MICKY Barron must have laughed when the subject of his latest university assignment was revealed.
Determined to garner all of the necessary qualifications in a bid to further his career in the game, the caretaker boss is currently enlisted at Warwick University on a sports management course.
In the midst of that education Barron has been thrust into the best working-practice environment imaginable – for a lecture theatre cannot compete with Victoria Park right now.
Barron acknowledges as much, although he is still keen to extol the virtues of the course.
And the 37-year-old admits that the nature of his most recent homework task could not have been more timely.
“The next assignment is on stress would you believe?” he smiled.
“You have to write about the most stressful week in your career and how you deal with it, what you prioritise and what you don’t.
“This has probably come at a good time!”
He’s not wrong.
Handed the reins of a side rock bottom of League One and without a win in 12, that run has extended to 15 under his care, including the 6-1 hammering at Chesterfield last weekend.
However, the County Durham-born boss is keen to harbour the merits of every experience, be it good or bad.
And Barron - in his second temporary tenure within the past 12 months - says there is one over-riding positive.
“The one thing I can take out of the last few weeks is that I’m clear in my mind of how I want a football team to play – that’s a big thing for me,” said the former Pools legend, who has tried to instil a style of play which sees passes knitted together and patient build-up encouraged.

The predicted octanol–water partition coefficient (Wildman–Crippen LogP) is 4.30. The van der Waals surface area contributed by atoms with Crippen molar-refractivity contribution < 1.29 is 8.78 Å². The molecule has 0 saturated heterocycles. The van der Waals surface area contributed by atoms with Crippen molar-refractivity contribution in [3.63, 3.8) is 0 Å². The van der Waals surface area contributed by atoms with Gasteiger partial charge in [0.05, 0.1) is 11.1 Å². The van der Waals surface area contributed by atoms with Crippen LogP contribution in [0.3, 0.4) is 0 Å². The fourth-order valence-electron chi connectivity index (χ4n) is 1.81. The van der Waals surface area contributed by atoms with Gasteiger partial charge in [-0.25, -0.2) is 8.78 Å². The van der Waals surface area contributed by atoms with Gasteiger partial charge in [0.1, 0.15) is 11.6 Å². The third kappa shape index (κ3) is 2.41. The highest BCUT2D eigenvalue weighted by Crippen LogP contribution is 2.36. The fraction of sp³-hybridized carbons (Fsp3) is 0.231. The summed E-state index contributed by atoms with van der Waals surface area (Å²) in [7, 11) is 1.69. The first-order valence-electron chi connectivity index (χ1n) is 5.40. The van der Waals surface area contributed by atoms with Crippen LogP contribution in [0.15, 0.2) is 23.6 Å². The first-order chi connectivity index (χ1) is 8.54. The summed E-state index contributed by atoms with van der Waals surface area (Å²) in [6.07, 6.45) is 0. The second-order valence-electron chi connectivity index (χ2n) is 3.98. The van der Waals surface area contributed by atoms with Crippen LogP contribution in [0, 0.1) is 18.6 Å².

“I’m happy with the type and style of football I want to play.
“I was unsure last year I must admit.
“I’m confident now, no matter whether we’re playing Dunston Fed or Liverpool, that’s how we’ll play.
“Keep the ball and you are more likely to score.”
Possession isn’t over-rated is the message.
That much was clear during the 2-2 draw at Brentford a fortnight ago, a performance of such improvement it catapulted Barron into the frame for the full-time job.
He remains in contention but accepts that the Chesterfield debacle – as chairman Ken Hodcrodt labelled it – was hardly helpful.
But has he enjoyed it?
“Probably not this week after Chesterfield,” he conceded.
“But I had a walk with the dog on Wednesday morning and cleared my head and had a light-bulb moment where I thought ‘why not enjoy it?’.”
Once he had disrobed from the dog-walking attire, Barron donned far-smarter apparel.
“People told me to wear a suit last time and I wasn’t comfortable,” he said.
“This time I have and you feel more like a manager – I think it’s the right thing to do.”
And his relationship with the players?
“It hasn’t really changed,” he insisted, “I know the majority of them very well.
“I’m comfortable speaking to them and I’ll sit down and have one-to-ones with them.
“I’ll try my best to lift them again and get them ready for this weekend at Yeovil because there is no reason why we can’t go there and win – there’s nothing I’d love to do more than string together the wins which would get us out of this.”
Either way, when Barron submits his next assignment, he’s sure to get top marks.